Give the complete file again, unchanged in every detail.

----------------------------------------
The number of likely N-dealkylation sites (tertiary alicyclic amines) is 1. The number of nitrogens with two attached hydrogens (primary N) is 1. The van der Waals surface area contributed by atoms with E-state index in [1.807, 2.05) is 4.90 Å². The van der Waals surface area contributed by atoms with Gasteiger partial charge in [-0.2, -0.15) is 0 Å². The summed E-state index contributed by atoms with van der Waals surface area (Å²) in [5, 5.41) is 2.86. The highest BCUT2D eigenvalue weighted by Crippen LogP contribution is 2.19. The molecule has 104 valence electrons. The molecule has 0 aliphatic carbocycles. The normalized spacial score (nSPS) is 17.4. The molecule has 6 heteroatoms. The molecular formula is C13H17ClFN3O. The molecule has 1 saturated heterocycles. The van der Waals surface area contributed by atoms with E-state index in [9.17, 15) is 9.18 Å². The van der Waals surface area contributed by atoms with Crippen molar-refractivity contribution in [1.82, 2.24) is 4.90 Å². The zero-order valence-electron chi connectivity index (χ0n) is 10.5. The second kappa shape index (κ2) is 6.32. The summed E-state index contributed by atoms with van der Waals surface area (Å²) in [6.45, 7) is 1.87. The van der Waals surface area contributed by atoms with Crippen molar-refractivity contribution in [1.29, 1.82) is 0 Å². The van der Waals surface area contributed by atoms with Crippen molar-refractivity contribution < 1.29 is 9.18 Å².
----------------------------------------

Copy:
The number of likely N-dealkylation sites (tertiary alicyclic amines) is 1. The number of nitrogens with two attached hydrogens (primary N) is 1. The van der Waals surface area contributed by atoms with E-state index in [1.807, 2.05) is 4.90 Å². The van der Waals surface area contributed by atoms with Gasteiger partial charge in [-0.2, -0.15) is 0 Å². The summed E-state index contributed by atoms with van der Waals surface area (Å²) in [5, 5.41) is 2.86. The highest BCUT2D eigenvalue weighted by Crippen LogP contribution is 2.19. The molecule has 104 valence electrons. The molecule has 0 aliphatic carbocycles. The normalized spacial score (nSPS) is 17.4. The molecule has 6 heteroatoms. The molecular formula is C13H17ClFN3O. The molecule has 1 saturated heterocycles. The van der Waals surface area contributed by atoms with E-state index in [9.17, 15) is 9.18 Å². The van der Waals surface area contributed by atoms with Crippen molar-refractivity contribution in [1.82, 2.24) is 4.90 Å². The zero-order valence-electron chi connectivity index (χ0n) is 10.5. The second kappa shape index (κ2) is 6.32. The summed E-state index contributed by atoms with van der Waals surface area (Å²) in [6.45, 7) is 1.87. The van der Waals surface area contributed by atoms with Crippen molar-refractivity contribution in [1.29, 1.82) is 0 Å². The van der Waals surface area contributed by atoms with Crippen molar-refractivity contribution < 1.29 is 9.18 Å².